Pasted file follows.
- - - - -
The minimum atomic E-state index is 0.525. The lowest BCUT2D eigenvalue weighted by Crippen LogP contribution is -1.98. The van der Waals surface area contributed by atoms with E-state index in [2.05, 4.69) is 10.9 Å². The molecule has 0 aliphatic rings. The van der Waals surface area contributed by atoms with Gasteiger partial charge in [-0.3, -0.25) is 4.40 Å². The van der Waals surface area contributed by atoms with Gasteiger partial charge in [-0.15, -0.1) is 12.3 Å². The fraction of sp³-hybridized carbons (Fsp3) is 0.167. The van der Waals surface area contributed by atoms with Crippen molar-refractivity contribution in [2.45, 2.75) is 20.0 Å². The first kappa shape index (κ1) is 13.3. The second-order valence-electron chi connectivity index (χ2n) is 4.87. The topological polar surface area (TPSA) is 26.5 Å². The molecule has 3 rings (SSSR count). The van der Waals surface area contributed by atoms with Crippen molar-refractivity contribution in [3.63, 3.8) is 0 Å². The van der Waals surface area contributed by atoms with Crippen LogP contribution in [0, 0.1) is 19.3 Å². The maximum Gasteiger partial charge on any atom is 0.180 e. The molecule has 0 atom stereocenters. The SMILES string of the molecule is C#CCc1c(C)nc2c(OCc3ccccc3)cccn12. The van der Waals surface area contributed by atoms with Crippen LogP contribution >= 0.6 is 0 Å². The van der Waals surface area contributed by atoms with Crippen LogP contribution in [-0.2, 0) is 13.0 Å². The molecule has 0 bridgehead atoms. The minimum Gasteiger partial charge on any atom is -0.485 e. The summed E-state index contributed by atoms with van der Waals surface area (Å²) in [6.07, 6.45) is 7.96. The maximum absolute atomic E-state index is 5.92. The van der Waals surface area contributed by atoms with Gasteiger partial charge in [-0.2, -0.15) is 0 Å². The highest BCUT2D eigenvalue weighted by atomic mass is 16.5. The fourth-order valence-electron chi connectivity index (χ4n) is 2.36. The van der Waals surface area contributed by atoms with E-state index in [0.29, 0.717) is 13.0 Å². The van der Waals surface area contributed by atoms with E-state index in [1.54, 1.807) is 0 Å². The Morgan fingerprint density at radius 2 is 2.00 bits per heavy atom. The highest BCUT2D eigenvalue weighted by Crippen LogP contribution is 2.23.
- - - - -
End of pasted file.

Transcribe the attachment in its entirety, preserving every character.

The minimum atomic E-state index is 0.525. The lowest BCUT2D eigenvalue weighted by Crippen LogP contribution is -1.98. The van der Waals surface area contributed by atoms with E-state index in [2.05, 4.69) is 10.9 Å². The molecule has 0 aliphatic rings. The van der Waals surface area contributed by atoms with Gasteiger partial charge in [-0.3, -0.25) is 4.40 Å². The van der Waals surface area contributed by atoms with Gasteiger partial charge in [-0.15, -0.1) is 12.3 Å². The fraction of sp³-hybridized carbons (Fsp3) is 0.167. The van der Waals surface area contributed by atoms with Crippen molar-refractivity contribution in [2.45, 2.75) is 20.0 Å². The first kappa shape index (κ1) is 13.3. The second-order valence-electron chi connectivity index (χ2n) is 4.87. The topological polar surface area (TPSA) is 26.5 Å². The molecule has 3 rings (SSSR count). The van der Waals surface area contributed by atoms with Crippen molar-refractivity contribution in [3.63, 3.8) is 0 Å². The van der Waals surface area contributed by atoms with Crippen LogP contribution in [0, 0.1) is 19.3 Å². The maximum Gasteiger partial charge on any atom is 0.180 e. The molecule has 0 atom stereocenters. The SMILES string of the molecule is C#CCc1c(C)nc2c(OCc3ccccc3)cccn12. The van der Waals surface area contributed by atoms with Crippen LogP contribution >= 0.6 is 0 Å². The van der Waals surface area contributed by atoms with Crippen LogP contribution in [-0.2, 0) is 13.0 Å². The molecule has 0 bridgehead atoms. The minimum Gasteiger partial charge on any atom is -0.485 e. The summed E-state index contributed by atoms with van der Waals surface area (Å²) in [6.07, 6.45) is 7.96. The maximum absolute atomic E-state index is 5.92. The van der Waals surface area contributed by atoms with Gasteiger partial charge in [-0.2, -0.15) is 0 Å². The highest BCUT2D eigenvalue weighted by atomic mass is 16.5. The fourth-order valence-electron chi connectivity index (χ4n) is 2.36. The van der Waals surface area contributed by atoms with E-state index in [0.29, 0.717) is 13.0 Å². The van der Waals surface area contributed by atoms with E-state index in [1.54, 1.807) is 0 Å². The Morgan fingerprint density at radius 2 is 2.00 bits per heavy atom. The highest BCUT2D eigenvalue weighted by Crippen LogP contribution is 2.23.